2016 coal idlings for Consumers Energy may turn into retirements

Consumers Energy is getting ready in case it has to permanently retire in the near term several coal-fired generating units that it plans to deactivate for clean-air purposes in 2016.

On Aug. 6, this CMS Energy (NYSE: CMS) subsidiary applied at the Michigan Public Service Commission for advanced approval of accounting treatment for the remaining undepreciated book value of Cobb Units 1-5, Weadock Units 7-8 and Whiting Units 1-3 (called the “Referenced Units”), associated demolition costs, and other costs of removal in the event these units are retired earlier than previously planned.

Consumers also wants assurance that the commission will, in future rate proceedings, afford the company ratemaking treatment consistent with that accounting.

Consumers Energy suspended operations of Cobb Units 1-3 in January 2009 due to safety concerns. Original repair estimates exceeded $10m and the company suspended operation of the units with the intent of monitoring future market conditions. The company filed appropriate documentation with the Midcontinent Independent System Operator (MISO), which MISO approved, supporting the suspension of operations for those units. Since that time, market conditions have not warranted the investment needed to return these 65-year-old, small (183 MW combined operating capacity) and relatively less efficient units to service.

The U.S. Environmental Protection Agency more recently issued the Mercury and Air Toxics Standards (MATS). The initial compliance date for the MATS rule is April 16, 2015.

“Consumers Energy has determined that it may be uneconomic to install the pollution controls necessary to achieve compliance with MATS on Cobb units 4&5, Weadock units 7&8, and Whiting units 1-3,” the company told the PSC. “Accordingly, in 2012, the Company sought approval from MISO to suspend operation of those units. Consumers Energy also sought an extension of the April 16, 2015 compliance date from the Michigan Department of Environmental Quality (‘MDEQ’). The MDEQ granted an extension to April 16, 2016. MISO subsequently approved the Company’s request to suspend operation of these units as of April 16, 2016. Therefore, Consumers Energy anticipates that, as of April 16, 2016, operations will be suspended for all of the Referenced Units.”

The Referenced Units are currently scheduled for retirement in 2025. However, based on current projections of future capacity prices, Consumers Energy believes that it is likely that future operations of these plants beyond April 15, 2016 would be uneconomical. In addition, on July 12, Consumers Energy filed an application seeking a Certificate of Necessity (CON) in connection with the construction of a new, 700-MW natural gas combined cycle plant at the Thetford site in Genesee County. The Thetford project is a more economical alternative to continuing to operate the Referenced Units.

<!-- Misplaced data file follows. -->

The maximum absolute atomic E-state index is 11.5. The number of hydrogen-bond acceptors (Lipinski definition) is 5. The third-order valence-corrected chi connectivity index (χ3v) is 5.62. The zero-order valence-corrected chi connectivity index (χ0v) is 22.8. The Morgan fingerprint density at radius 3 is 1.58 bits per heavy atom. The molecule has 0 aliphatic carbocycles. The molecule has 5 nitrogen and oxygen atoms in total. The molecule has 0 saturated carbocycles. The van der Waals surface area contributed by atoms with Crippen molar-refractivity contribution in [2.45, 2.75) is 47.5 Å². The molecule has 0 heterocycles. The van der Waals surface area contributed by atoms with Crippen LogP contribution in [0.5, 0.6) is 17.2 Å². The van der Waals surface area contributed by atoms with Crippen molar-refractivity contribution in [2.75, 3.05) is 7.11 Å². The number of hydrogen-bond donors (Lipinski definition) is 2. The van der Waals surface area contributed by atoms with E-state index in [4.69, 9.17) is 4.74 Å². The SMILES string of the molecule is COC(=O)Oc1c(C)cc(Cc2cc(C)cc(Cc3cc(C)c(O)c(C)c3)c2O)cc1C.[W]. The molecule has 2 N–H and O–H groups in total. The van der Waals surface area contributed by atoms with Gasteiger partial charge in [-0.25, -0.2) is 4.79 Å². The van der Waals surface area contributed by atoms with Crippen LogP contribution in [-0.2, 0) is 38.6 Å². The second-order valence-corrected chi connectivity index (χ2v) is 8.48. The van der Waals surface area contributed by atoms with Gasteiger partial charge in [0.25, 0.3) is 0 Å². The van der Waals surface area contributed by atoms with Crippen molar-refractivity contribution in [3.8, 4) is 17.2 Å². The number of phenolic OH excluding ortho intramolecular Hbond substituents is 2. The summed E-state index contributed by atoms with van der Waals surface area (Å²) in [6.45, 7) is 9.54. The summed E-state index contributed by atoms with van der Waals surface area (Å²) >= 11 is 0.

“Although uncertainties regarding future market conditions, future regulatory actions, and system stability issues exist that could require the Company to restart the Referenced Units at some future time that possibility is highly unlikely,” the utility added. “It is more likely that the Company may elect to retire the Referenced Units before 2025 – perhaps as early as April 15, 2016.”

The affected units are:

  • BC Cobb Units 4 (156 MW installed) and 5 (156 MW);
  • JC Weadock Units 7 (145 MW) and 8 (145 MW): and
  • JR Whiting Units 1 (101 MW), 2 (99 MW) and 3 (124 MW).

The company has previously said it is actively reviewing the scope, cost and requirements to repower the BC Cobb Units 4 and 5 with natural gas as a potential alternative to market capacity purchases beyond the capacity provided by the Thetford plant.

The coal units that would remain open, with new air controls added, are:

  • JH Campbell Units 1 (260 MW installed), 2 (347 MW) and 3 (751 MW); and
  • Dan E Karn Units 1 (255 MW) and 2 (260 MW).
About Barry Cassell 20414 Articles
Barry Cassell is Chief Analyst for GenerationHub covering coal and emission controls issues, projects and policy. He has covered the coal and power generation industry for more than 24 years, beginning in November 2011 at GenerationHub and prior to that as editor of SNL Energy’s Coal Report. He was formerly with Coal Outlook for 15 years as the publication’s editor and contributing writer, and prior to that he was editor of Coal & Synfuels Technology and associate editor of The Energy Report. He has a bachelor’s degree from Central Michigan University.